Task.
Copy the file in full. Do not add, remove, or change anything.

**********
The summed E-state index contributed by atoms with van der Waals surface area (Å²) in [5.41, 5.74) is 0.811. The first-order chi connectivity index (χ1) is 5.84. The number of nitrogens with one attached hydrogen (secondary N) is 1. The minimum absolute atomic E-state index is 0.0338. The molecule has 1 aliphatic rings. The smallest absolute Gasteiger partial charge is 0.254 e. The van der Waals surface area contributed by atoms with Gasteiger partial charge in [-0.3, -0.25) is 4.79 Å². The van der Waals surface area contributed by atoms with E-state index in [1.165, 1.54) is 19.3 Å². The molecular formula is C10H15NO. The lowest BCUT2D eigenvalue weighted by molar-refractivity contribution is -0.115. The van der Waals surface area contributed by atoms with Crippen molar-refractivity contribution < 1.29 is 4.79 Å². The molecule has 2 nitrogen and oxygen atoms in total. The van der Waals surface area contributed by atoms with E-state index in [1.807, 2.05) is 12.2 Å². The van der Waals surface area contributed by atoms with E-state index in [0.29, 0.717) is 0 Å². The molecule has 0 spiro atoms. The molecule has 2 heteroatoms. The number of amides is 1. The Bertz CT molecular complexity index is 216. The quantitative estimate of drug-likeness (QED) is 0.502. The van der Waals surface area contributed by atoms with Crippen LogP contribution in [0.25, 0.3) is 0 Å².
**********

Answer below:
The summed E-state index contributed by atoms with van der Waals surface area (Å²) in [5.41, 5.74) is 0.811. The first-order chi connectivity index (χ1) is 5.84. The number of nitrogens with one attached hydrogen (secondary N) is 1. The minimum absolute atomic E-state index is 0.0338. The molecule has 1 aliphatic rings. The smallest absolute Gasteiger partial charge is 0.254 e. The van der Waals surface area contributed by atoms with Gasteiger partial charge in [-0.3, -0.25) is 4.79 Å². The van der Waals surface area contributed by atoms with E-state index in [1.165, 1.54) is 19.3 Å². The molecular formula is C10H15NO. The lowest BCUT2D eigenvalue weighted by molar-refractivity contribution is -0.115. The van der Waals surface area contributed by atoms with Crippen molar-refractivity contribution < 1.29 is 4.79 Å². The molecule has 2 nitrogen and oxygen atoms in total. The van der Waals surface area contributed by atoms with E-state index in [1.807, 2.05) is 12.2 Å². The van der Waals surface area contributed by atoms with E-state index in [0.29, 0.717) is 0 Å². The molecule has 0 spiro atoms. The molecule has 2 heteroatoms. The number of amides is 1. The Bertz CT molecular complexity index is 216. The quantitative estimate of drug-likeness (QED) is 0.502. The van der Waals surface area contributed by atoms with Crippen LogP contribution in [0.25, 0.3) is 0 Å².